Claiming Compensation for Elder Abuse
If you believe an elderly relative has suffered abuse from those who are meant to be caring for them, or if you yourself have experienced physical or sexual abuse, our team of Abuse Claims Solicitors are here to help you seek justice.
Elder abuse can occur anywhere, including in someone’s own home, in residential care, at a carer’s home, in day care, nursing homes and hospitals. In our experience, abusers have included friends, family members, care workers, attendants, employees of care homes, and family members (including spouses).
Our Solicitors have over 25 years’ experience in dealing with physical and sexual abuse cases and have acted for many elderly people affected by abuse. We’ve been successful in obtaining compensation for the abuse itself, as well as for the physical, emotional, and psychological distress caused by the abuse, to help people move past the abuse and help get their lives back on track. See Elder Abuse Claim Awarded £10,000 Compensation Case Study
Types of Elder Abuse
Elder Abuse is a single or repeated act, occurring in any relationship where there is an expectation of trust, which causes harm or distress to an older person. Unfortunately this comes in many forms, such as:
Neglect is the failure of caregivers to carry out their responsibilities to provide needed care. Neglect can be Active or Passive.
“Active” neglect refers to intentional behaviour, such as the caregiver intentionally withholds care or necessities. Active neglect is usually motivated by financial gain (e.g. the caregiver stands to inherit) or reflect personal conflicts.
“Passive” neglect is where the caregiver is unable to fulfil their responsibilities as a result of illness, disability, stress, ignorance, lack of maturity, or lack of resources.
This is any physical force or violence that leads to injury, pain or impairment.
Sexual abuse is any form of unwanted sexually motivated contact, including molestation, rape, and sexual acts with someone who lacks the mental capacity to consent.
This is an intensifying pattern of violence or intimidation used by an intimate partner (e.g. a husband, wife or partner) to gain power and control.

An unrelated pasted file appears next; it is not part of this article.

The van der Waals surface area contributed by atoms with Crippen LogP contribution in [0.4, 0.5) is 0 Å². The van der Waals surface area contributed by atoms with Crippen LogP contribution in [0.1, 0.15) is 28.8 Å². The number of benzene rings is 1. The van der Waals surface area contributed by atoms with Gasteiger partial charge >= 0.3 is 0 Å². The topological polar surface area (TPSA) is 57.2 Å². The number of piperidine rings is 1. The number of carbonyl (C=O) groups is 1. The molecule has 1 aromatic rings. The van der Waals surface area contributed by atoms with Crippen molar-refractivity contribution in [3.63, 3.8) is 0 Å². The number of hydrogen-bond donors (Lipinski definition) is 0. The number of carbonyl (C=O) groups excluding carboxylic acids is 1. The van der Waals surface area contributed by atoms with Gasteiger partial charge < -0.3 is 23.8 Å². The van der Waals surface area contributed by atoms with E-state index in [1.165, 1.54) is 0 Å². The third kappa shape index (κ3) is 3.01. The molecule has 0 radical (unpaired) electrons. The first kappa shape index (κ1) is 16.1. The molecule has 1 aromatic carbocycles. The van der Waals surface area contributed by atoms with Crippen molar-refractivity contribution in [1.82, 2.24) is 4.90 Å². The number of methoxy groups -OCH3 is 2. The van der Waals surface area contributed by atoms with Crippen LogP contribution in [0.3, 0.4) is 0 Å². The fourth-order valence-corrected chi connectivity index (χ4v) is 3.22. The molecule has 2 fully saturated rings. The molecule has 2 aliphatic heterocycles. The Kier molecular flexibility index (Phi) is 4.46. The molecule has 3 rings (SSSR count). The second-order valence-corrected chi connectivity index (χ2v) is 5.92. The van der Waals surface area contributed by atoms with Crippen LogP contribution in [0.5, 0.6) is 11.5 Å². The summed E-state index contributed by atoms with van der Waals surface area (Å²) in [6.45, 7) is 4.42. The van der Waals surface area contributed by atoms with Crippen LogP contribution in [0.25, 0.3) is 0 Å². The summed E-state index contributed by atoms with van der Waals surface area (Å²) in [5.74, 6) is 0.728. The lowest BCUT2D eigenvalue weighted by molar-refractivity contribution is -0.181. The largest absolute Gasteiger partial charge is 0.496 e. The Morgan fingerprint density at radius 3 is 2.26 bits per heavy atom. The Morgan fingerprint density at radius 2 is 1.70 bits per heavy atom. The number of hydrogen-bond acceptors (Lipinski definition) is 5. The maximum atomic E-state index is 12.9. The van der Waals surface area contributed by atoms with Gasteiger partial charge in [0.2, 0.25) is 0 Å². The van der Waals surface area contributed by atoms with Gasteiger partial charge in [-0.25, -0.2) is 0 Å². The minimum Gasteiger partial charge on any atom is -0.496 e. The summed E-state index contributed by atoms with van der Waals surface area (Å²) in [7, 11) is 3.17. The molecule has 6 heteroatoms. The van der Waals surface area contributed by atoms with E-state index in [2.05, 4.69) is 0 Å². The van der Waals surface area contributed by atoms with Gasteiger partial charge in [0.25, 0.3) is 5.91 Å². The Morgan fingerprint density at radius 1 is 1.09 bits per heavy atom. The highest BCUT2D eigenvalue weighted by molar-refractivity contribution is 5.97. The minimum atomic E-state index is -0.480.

This is the calculated infliction of mental or emotional distress made by threat or other verbal assaults, and sometimes non-verbal conduct.
This comes in many forms, including:
- Taking money or property
- Forging an older person’s signature
- Getting an older person to sign important documents (such as a deed, Will, or Power of Attorney) through trickery, intimidation, or undue influence
- Using the older person’s property or possessions without permission
- Promising lifelong care in exchange for money or property and not providing the promised care
Confidence crimes (“cons”). These are the use of deception to gain victims’ confidence
- Scams e.g. fraudulent or deceptive acts
- Fraud is the use of deception, trickery, false pretence, or dishonest acts or statements for financial gain
- Telemarketing scams. Perpetrators call victims and use deception, scare tactics, or exaggerated claims to get them to send money. They may also make charges against victims’ credit cards without authorisation.
Bringing a claim can be complex and stressful, so it is highly advised that you speak to an experienced abuse lawyer who can guide you through the process.
Many people feel immense relief after making contact with us, knowing they have taken the first step in seeking justice. When you contact us you won’t need to tell us all the details of what happened to you or your loved one. We will guide you with some simple questions so that we can assess your case and plan the next steps.
The first step in claiming compensation is to determine exactly who to make the claim for compensation against, for example one of the types of abusers listed above.
We’ll then determine how the claim is to be funded. We have the benefit of being able to obtain public funding from the Legal Aid Agency in many claims. Claims can also be dealt with on a No Win, No Fee basis. Once funding is in place we can then start to obtain as much evidence as possible to help prove your claim and assess its value.
If it’s then appropriate to begin Court proceedings, a formal legal claim begins in Court.
The general rule is that a claim must be brought within 3 years of the abuse occurring. In the case of a period of abuse, within 3 years of the last incident. This is called the limitation period. The Courts may hear your case outside of this period, but it can be difficult to persuade the courts to do so. We have a proven track record of bringing claims outside of the limitation period.
In most abuse cases, there’s no need to go to a final trial and many compensation claims can be settled out of Court. If it does proceed to trial, the person bringing the case may have to give evidence as a witness, but if this does happen, your Solicitor and a Barrister will provide advice and support at every stage.
For free legal advice call our Abuse Claims Solicitors
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